Aligning what you believe the customer’s business problems are with your estimate of how effectively they think you solve those problems will create insight into how you might refine your approach to the customer. It’s tempting to think energetic sales activities will help achieve your goals, but without a well-thought out account plan for each key customer, these activities may be wasted energy.
Sales Process: Achieving Predictable Results
Today’s best retailers are urgently raising the level of selling skills within their organizations. In the past when it was easier to differentiate through agronomic knowledge, selling skills were often overlooked. Today, agronomic knowledge is often a cheap commodity with little differentiating ability unless your competitors are inept in this area. AgKnowlogy is collaborating with retailers to implement Solution Selling for agriculture — a process-driven sales approach that produces predictable sales outcomes. Some of the key results our clients are looking for are:
■ Increased share of business with high-potential customers.
■ Improved customer retention from better alignment of company solutions with customer business problems.
■ Improved forecasting accuracy and pipeline management of opportunities.
■ More effective territory management.
■ Improved ability to develop and implement targeted selling campaigns.
The difference between solution-based selling and one focused on products is real. A solution-focused salesperson is more likely to ask questions to understand a grower’s revenue goals, and other business issues, as opposed to focusing on “production issues” too early in the sales process. He builds a shared vision with the customer on how the customer’s problem can be solved using his company’s products and services in a customized fashion. Above all there is a focus on a repeatable process that is shared within the company. The process becomes part of the company’s culture, and customers recognize this as a value-added benefit of doing business with the retailer.
The switch from product- and service-based selling toward a customer-centered, problem-solving approach is one of the great transformations in selling occurring in all sectors of the economy. Learning about these new approaches, and implementing them in time for the next sales cycle will produce significant rewards for your business.
Stay The Course: Commitment
Becoming more customer focused is a difficult cultural change. Don’t underestimate the personal effort, time, and leadership required to make the change from an agronomic, operationally focused company to a customer centric one. It takes more than a few pep talks to make the transition. If you don’t communicate your expectations to your sales staff at every opportunity, which means every meeting, and every time you travel together for coaching, don’t expect much improvement. What about your support staff, including equipment operators? Do they understand the vision?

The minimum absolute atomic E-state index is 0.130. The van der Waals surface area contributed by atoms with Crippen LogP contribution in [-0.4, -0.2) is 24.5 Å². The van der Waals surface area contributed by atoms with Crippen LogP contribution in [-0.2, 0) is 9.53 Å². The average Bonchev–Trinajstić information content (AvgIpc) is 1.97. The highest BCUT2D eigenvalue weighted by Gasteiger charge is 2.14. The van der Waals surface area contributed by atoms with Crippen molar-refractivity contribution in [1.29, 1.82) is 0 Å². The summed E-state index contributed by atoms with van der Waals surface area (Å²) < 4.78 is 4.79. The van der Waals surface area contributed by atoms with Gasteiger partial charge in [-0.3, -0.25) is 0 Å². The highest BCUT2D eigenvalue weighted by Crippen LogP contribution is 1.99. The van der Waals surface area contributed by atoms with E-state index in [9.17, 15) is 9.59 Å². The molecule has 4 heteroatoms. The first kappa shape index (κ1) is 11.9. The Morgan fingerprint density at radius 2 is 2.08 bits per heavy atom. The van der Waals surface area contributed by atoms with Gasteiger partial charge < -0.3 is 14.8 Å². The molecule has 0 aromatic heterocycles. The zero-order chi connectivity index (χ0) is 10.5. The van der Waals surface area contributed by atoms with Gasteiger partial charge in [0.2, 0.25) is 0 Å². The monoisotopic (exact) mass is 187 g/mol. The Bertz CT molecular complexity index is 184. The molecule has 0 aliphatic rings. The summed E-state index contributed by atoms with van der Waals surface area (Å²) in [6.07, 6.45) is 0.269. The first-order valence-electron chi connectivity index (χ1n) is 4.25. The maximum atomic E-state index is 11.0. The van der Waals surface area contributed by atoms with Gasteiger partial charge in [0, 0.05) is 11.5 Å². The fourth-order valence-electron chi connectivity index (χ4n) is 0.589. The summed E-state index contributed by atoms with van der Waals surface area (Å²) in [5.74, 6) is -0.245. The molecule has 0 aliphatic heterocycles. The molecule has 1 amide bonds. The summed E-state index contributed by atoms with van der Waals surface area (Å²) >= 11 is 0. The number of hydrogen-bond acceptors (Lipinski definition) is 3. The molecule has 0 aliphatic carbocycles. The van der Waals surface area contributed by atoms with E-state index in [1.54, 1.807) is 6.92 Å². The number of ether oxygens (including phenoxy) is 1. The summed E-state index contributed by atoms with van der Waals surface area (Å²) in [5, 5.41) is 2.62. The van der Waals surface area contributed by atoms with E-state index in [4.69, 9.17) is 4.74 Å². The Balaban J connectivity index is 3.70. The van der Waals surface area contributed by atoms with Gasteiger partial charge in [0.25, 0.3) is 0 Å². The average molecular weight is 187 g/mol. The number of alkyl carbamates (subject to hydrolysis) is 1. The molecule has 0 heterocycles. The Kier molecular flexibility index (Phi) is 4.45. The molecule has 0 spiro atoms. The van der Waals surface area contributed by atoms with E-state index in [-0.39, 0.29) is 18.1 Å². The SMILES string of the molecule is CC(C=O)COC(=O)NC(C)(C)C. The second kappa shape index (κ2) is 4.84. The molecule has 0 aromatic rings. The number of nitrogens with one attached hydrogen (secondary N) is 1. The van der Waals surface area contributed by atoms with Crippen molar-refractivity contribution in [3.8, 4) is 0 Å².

In my discussions with managers, many are frustrated over the slow pace of change within their companies. The good intentions to embrace a customer centric culture can turn to discouragement if there are long-established practices and entrenched employees that don’t support the change. My advice is “stay the course.” At the same time prepare yourself that some employees can’t or won’t make the journey with you, and a plan must be put in place to deal with this reality.
The complexity and size of the challenges facing retailers today make it difficult for a single organization to possess sufficient ingenuity and resources to address their challenges alone. Collaboration is a process in which two or more organizations jointly address issues they cannot solve individually. Without collaboration, managers are in a difficult situation. They must set direction and make complex decisions based on information and expertise, which might not reside within their organization.
Some retailers have collaborated with local ethanol plants to source grain on their behalf, leading to new opportunities for retailers in the grain business. Identity preserved seed traits are creating opportunities for growers to capture premiums from these specialized contracts. Which retailers will be aligned with seed manufacturers and local processors for these limited varieties? I believe the best retailers today are looking for collaboration opportunities that will help take their business to the next level.
Keogh is president for AgKnowlogy, a group of agribusiness professionals, software developers, and database experts, who work with ag retailers to help them increase sales performance based in Sharon, ON, CAN. He can be reached at firstname.lastname@example.org.